I haven't really even talked to RMS since the late 1980s, when he was bopping around CMU getting misled by the Mach 3.X people about how efficient their microkernel architecture was: Sys calls were really slow, but once you mapped a file, reading the next byte was fast, so they'd tell you how fast 'getc' was, since it was basically *data_pointer++; in reality, everything else was slow. IIRC they also convinced IBM to structure (a version of?) OS/2 around the same micro-kernel principles, with the result that we all know.
But despite Hurd never coming to fruition, everything else he did, including inspiring the entire Free Software movement, has been a massive success, well beyond what I, or probably anyone else who knew him back in the 1970s, could have believed possible.
My vague recollection from the late 1970s, was that he hated AT&T for refusing to make Unix(TM) free, and he decided that in retaliation, he was going to rewrite everything they did and give it away. I mean, it was obviously ridiculous -- he's just some guy (TM), and AT&T was The Death Star.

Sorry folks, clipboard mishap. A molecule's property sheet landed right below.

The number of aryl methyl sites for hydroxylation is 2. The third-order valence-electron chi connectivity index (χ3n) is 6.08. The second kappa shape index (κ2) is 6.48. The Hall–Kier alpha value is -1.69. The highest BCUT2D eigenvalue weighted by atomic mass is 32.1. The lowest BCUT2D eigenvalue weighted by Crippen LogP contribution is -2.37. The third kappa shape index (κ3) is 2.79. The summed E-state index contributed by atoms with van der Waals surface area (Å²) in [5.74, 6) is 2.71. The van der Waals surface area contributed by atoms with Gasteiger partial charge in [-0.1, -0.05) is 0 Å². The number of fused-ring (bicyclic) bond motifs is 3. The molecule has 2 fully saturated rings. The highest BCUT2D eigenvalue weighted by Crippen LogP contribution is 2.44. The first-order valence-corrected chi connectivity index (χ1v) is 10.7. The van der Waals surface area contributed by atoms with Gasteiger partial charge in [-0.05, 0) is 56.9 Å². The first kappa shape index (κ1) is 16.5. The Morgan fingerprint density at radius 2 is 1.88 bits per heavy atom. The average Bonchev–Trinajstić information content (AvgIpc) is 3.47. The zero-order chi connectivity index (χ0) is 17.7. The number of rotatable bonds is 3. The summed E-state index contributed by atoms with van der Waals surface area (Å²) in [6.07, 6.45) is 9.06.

But looking back, of course, he actually did it. Linux provided the OS, of course, but the compilers, editors, and more tools than I can count all came from GNU/FSF, and no small number of them were written by RMS himself. I've known my share of awesome programmers in my day, but i can't think of anyone who cranked out as much well designed, if poorly documented, code, than RMS. Not even close. The Free Software model has taken over the world, leaving AT&T in the dust, and even convincing Microsoft to join rather than fight.
So, let's all raise a cold one in Stallman's honor.